"Most people dream of becoming rich, but it isn't their first choice," Rich Dad said. That's because the effort and uncertainty of becoming rich disturbs them and they seek refuge in the easier goals of security or comfort.

People who make security and comfort their first and second choices are often seeking a single 'hot investment tip' – a simple, risk-free way of getting rich quick. Some people do get rich on one lucky investment, but all too frequently the money they amass is later lost.


Examine Your Long-Term Goals

If you're really serious about achieving financial freedom – about moving from the left to the right side of the CASHFLOW Quadrant and staying there – it's time to examine closely how you prioritize your long-term goals.

Determining what you value most will save you many agonizing decisions and sleepless nights later. A good way of getting started in goal-setting is to write down what you perceive as the pros and cons of each possible goal.

Depending upon how the pros weigh in against the cons, you may actually find yourself putting your goals in a new order. This exercise suggests possibilities that you might not have imagined and can be priceless in terms of the impact that it can have on your financial future. Often times when people try to live frugally – scrimping and saving – they think they're being financially smart. In truth, they're limiting themselves.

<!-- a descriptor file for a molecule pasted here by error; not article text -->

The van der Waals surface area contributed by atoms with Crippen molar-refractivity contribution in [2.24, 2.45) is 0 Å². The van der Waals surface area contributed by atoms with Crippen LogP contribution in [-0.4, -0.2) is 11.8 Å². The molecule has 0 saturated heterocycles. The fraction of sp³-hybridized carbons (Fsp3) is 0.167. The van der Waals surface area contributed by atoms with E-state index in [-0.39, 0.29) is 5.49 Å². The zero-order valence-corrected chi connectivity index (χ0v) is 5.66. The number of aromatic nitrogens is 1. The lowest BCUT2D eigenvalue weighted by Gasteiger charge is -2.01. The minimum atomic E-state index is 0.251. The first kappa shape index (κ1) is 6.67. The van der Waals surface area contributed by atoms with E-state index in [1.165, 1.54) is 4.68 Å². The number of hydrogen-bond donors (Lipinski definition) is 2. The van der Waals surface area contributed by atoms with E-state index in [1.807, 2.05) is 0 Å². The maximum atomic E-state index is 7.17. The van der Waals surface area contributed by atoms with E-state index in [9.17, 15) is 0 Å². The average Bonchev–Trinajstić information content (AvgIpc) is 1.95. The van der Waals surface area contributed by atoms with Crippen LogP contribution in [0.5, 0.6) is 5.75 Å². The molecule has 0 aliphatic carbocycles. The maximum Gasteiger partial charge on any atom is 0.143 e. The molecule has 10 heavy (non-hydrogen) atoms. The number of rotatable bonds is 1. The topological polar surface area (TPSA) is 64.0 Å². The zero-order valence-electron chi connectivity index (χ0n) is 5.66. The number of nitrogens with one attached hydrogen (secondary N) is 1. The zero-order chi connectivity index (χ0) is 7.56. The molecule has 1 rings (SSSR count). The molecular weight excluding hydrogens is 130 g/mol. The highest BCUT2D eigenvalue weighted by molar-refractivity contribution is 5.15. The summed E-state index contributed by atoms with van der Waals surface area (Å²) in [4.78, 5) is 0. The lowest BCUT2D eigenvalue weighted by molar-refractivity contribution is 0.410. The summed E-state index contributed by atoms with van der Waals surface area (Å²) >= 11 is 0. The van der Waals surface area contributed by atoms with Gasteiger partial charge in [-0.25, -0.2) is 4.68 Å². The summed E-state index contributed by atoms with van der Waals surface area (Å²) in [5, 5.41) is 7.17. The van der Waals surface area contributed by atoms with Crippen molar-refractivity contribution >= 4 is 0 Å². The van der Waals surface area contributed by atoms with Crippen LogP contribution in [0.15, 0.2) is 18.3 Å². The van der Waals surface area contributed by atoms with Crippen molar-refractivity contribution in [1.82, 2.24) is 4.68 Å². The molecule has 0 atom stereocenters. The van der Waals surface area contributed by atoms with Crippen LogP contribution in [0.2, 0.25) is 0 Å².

Most people spend their lives imprisoned by financial ignorance. It shows in their faces and in their attitudes, especially as they grow older. They begin to look like wild lions trapped in their cages, pacing back and forth while they mull over what happened to the life they once knew.

How can you escape this fate? Draft a series of personalized financial plans: One for security, another for comfort, and a third for rich. This will help you visualize the possibilities.

Step 1 - Write a Plan for Lifetime Financial Security

What does security mean to you? The absence of stress and worry? Few, if any, sleepless nights? Being in a better often? Determine exactly what you need to do to achieve your vision of security.

If you've decided that your first priority is to be rich, this step may see mechanical and boring - even unnecessary. Because when you plan for security, you're planning for a world of 'not enough.' One of the goals of this step is to motivate you to reach beyond a goal that might limit your potential.

Step 2: Write a Plan for Lifetime Comfort

What does comfort mean to you? A big house and two cars? A house, a vacation cottage and three cars? Obviously, this plan will be a little more aggressive than the first one. And it will be less boring because when you plan for a world 'enough,' there are more choices open to you. Your challenge will be to choose.

Step 3: Write a Financial Plan for Becoming Rich